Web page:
any comment either on the footage or on the expulsion of the journalist
Spokesperson Haq: We do not actually
have comment on the footage. We’d need
to be able to see that first-hand.
Obviously we support the freedom of the press
throughout the world, but
we don’t have anything specific to say about this particular incident.
question on the Secretary-General had mentioned last week that if he
could make a difference in Sri Lanka in terms of bringing an end to the
suffering going on there, has he rearranged his thoughts at all after
weekend’s events and the ongoing crisis there?
Spokesperson: I think his thoughts are
expressed in the statement that we issued yesterday, which we read out
the top of today’s briefing, and that position stands as his position. We don’t have anything further to say about
any travel plans. So our position
remains that he believes, that if he believes that it can make a
certainly will go.
Question: But just a quick follow-up, then.
In terms of where -- is this something that
he is considering, or is it just something that is out there, that
are talking about, but it’s really not an option that is being
Spokesperson: It’s something that he is
considering, but there is no final decision to make on that.
He better hurry up...
May 7, Inner City Press
asked Associate UUN Spokesperson Farhan Haq:
City Press: I wanted to ask about this invitation that’s been made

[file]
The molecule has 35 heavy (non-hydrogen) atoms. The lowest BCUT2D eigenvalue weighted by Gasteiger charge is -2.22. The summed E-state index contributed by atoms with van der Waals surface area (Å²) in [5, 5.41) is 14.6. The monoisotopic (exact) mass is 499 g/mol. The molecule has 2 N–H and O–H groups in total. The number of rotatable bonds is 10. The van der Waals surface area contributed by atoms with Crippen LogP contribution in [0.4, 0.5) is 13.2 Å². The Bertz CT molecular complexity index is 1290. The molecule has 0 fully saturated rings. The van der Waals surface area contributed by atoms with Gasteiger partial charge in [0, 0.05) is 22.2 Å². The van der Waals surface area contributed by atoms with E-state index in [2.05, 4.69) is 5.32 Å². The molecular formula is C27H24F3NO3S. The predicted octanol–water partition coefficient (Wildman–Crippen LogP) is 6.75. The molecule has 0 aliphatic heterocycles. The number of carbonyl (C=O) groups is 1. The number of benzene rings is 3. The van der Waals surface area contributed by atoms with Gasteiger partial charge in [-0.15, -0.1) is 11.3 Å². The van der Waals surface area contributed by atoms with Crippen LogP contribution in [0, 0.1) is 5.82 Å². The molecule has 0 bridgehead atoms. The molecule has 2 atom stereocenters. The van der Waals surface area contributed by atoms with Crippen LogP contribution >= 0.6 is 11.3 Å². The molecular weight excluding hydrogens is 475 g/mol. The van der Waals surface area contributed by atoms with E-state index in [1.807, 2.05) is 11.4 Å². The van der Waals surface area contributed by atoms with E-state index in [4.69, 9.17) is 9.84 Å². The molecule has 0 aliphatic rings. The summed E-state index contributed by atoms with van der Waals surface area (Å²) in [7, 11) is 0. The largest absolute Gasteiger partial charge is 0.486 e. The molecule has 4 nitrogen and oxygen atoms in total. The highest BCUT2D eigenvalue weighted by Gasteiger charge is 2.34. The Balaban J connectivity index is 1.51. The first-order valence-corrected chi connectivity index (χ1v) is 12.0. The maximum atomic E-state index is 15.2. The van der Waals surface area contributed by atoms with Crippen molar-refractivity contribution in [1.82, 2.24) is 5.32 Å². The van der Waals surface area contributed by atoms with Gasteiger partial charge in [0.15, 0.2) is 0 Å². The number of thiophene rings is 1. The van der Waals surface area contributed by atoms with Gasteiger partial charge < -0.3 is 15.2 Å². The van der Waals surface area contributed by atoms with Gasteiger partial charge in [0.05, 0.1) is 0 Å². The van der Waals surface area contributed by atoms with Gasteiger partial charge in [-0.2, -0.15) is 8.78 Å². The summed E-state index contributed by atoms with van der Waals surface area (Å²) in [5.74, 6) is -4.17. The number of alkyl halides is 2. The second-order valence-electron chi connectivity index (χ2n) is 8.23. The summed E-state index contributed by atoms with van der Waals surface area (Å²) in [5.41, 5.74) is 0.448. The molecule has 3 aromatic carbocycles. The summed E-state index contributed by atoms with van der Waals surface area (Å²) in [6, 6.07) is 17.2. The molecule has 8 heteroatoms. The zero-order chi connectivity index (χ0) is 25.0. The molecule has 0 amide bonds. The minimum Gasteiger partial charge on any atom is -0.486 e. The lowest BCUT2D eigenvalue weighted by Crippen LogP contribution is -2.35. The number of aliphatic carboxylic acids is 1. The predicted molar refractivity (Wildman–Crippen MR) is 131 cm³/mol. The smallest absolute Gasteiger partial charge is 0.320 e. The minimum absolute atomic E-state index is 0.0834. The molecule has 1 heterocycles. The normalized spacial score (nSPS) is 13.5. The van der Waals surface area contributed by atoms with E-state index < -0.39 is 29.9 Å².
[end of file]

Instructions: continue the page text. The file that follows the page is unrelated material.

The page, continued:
to the Secretary-General to visit Sri Lanka. First I wanted to ask
if on Monday when he met with the Ambassador of Japan, whether he was
briefed on a visit by Mr. [Yasushi] Akashi to Sri Lanka and was urged
by Japan that he should take this visit. And I also wanted to know
whether he would be in New York 11 May for the Middle East debate,
and 15 May to meet with the Chinese diplomats, that in fact this is
one reason that he is considering not going, as I have been told by
senior Secretariat staff.
Spokesperson Haq: Well, first of all, we don’t announce the trips
of the Secretary-General until they are close to occurring. And in
that regard, I don’t have anything to announce about a trip to Sri
Lanka at this stage. At the same time, as Michèle told you
yesterday, and is still true for today, if the Secretary-General
believes that visiting Sri Lanka can have an impact in terms of
saving lives there, he will certainly try to go. So he is
considering that. But part of what he is studying is what the impact
of a potential trip would be.
City Press: But if he had that belief, that would be without regard
to attending the 11 May Middle East thing or the 15 May meeting with
the Chinese diplomats? I am told that’s a major factor in his
Spokesperson: Scheduling is a separate issue. What we’re talking